According to a 2007 Columbia University study, about 1 in 70 preschoolers take psychiatric medications—including stimulants, antidepressants, mood stabilizers, antipsychotics, and antianxiety drugs. It is not possible to say—without knowing these children personally—if medications are appropriate. But we do know that psychiatric drugs are not approved by the FDA for children under 6. There is simply not enough information to know how very young brains and body will respond—over time—to these medications.
As a child psychologist, I have worked with hundreds of children on psychiatric medications. In many cases, medications were necessary for the children’s safety and well-being. Almost every parent I’ve worked with has agreed to their child’s taking medication because they really believed it was the best way to get back on track. Few parents are excited about medications, but look instead to outweigh the downsides of out-of-control behaviors, moods, and urges.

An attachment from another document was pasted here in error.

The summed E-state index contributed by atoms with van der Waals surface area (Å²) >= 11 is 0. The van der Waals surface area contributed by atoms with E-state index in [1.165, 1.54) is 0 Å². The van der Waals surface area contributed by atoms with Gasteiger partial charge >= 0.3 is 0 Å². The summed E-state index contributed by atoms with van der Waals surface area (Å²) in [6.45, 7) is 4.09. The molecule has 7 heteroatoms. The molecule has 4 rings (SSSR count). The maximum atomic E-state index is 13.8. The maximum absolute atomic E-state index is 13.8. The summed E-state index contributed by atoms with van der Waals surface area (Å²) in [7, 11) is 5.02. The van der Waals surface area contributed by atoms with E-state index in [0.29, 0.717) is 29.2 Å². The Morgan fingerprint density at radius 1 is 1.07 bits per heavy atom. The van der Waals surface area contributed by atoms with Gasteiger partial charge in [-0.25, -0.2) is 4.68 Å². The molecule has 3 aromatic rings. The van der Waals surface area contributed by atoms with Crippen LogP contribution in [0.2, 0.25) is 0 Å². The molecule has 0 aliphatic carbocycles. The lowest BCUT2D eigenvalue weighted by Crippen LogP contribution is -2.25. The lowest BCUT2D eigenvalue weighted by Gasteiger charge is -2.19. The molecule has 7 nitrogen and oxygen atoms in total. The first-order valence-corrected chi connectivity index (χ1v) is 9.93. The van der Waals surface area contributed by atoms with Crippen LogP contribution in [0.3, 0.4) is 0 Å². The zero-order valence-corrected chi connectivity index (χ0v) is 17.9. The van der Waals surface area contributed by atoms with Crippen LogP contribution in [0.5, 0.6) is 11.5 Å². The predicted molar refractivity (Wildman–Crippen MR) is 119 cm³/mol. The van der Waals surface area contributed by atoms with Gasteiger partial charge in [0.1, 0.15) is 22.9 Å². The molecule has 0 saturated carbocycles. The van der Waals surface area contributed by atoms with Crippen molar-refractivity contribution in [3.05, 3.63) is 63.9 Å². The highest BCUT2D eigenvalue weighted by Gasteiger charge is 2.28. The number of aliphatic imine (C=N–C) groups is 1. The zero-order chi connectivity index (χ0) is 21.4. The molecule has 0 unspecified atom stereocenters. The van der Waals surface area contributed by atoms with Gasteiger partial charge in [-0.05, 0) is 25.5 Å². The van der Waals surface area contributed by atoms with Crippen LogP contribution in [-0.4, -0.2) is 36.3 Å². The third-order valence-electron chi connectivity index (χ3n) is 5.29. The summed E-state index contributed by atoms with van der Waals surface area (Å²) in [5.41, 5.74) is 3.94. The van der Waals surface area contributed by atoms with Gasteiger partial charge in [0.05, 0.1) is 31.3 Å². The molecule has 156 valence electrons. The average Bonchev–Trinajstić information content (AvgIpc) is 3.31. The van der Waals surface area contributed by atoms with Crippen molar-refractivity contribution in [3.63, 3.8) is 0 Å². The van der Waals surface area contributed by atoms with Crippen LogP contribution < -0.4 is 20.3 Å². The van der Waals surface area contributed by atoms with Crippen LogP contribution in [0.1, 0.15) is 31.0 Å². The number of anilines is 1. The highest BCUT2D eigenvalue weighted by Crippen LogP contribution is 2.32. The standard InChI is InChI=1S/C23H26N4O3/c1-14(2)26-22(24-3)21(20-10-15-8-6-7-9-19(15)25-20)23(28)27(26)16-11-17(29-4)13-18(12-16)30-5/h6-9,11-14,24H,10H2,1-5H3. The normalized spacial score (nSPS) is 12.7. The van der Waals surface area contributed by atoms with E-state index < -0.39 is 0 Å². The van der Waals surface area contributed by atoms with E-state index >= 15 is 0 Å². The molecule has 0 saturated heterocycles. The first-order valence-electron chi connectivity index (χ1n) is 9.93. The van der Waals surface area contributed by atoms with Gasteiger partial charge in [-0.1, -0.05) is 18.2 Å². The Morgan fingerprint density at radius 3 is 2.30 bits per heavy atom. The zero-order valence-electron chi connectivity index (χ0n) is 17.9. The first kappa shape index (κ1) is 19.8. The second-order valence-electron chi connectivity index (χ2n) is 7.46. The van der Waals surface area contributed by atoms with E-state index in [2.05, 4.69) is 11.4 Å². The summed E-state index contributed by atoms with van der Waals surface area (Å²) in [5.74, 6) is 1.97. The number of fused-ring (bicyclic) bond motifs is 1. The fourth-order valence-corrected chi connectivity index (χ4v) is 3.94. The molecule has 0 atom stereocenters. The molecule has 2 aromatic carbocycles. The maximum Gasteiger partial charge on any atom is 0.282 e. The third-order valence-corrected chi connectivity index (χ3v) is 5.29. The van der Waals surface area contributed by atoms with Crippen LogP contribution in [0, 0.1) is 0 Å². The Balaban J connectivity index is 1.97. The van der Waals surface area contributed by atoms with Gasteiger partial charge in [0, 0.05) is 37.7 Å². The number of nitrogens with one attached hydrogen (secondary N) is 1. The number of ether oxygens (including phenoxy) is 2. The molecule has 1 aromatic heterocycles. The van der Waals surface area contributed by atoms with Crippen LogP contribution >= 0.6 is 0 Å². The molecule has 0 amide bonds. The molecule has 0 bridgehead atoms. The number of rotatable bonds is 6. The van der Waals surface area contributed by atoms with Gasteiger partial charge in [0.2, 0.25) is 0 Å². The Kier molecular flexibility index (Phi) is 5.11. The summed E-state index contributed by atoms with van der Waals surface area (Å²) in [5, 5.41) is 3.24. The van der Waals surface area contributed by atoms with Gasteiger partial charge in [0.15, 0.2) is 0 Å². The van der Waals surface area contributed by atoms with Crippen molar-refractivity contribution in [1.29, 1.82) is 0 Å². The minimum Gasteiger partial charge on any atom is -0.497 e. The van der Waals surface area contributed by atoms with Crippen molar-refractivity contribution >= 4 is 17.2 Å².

But, here’s the thing. Medication is not the only option. It should never be the first option. The fields of child psychiatry and child psychology have solid, evidence-based research that shows the effectiveness of non-invasive treatments—therapy, sensory integration, parent/teacher education, and coaching.
If you’re wondering if your toddler is “abnormal,” see a child psychologist. This doctor should spend time with your child, you, and get a detailed history of the problem. Child psychologists can conduct standardized measures that have been validated to use on very young children. Mental illness is hard to characterize in preschoolers. You need an expert. There’s a national shortage of child psychologists and child psychiatrists, but it is worth the wait to see one. There is nothing less at stake than the health and welfare of the one you love most—your child.
This CNN article by Kelley King Heyworth is a thorough dialogue about the dilemma of putting toddlers on psychiatric medications.